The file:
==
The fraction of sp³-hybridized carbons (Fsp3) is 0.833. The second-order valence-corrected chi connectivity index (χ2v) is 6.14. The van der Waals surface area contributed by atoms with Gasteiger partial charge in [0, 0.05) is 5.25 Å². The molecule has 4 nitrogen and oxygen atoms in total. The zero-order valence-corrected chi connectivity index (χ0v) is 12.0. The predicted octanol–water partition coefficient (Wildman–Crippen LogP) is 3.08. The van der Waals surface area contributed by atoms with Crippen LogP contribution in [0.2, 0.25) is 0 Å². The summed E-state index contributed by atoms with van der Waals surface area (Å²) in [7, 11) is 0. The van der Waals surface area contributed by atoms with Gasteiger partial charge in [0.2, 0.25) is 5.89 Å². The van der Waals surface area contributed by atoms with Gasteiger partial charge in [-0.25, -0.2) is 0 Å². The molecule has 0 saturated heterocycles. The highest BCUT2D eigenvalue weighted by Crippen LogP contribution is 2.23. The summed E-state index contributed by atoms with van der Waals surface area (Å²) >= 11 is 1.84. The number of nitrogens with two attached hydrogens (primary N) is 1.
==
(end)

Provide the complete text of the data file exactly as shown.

The fraction of sp³-hybridized carbons (Fsp3) is 0.833. The second-order valence-corrected chi connectivity index (χ2v) is 6.14. The van der Waals surface area contributed by atoms with Gasteiger partial charge in [0, 0.05) is 5.25 Å². The molecule has 4 nitrogen and oxygen atoms in total. The zero-order valence-corrected chi connectivity index (χ0v) is 12.0. The predicted octanol–water partition coefficient (Wildman–Crippen LogP) is 3.08. The van der Waals surface area contributed by atoms with Crippen LogP contribution in [0.2, 0.25) is 0 Å². The summed E-state index contributed by atoms with van der Waals surface area (Å²) in [7, 11) is 0. The van der Waals surface area contributed by atoms with Gasteiger partial charge in [0.2, 0.25) is 5.89 Å². The van der Waals surface area contributed by atoms with Gasteiger partial charge in [-0.25, -0.2) is 0 Å². The molecule has 0 saturated heterocycles. The highest BCUT2D eigenvalue weighted by Crippen LogP contribution is 2.23. The summed E-state index contributed by atoms with van der Waals surface area (Å²) >= 11 is 1.84. The number of nitrogens with two attached hydrogens (primary N) is 1.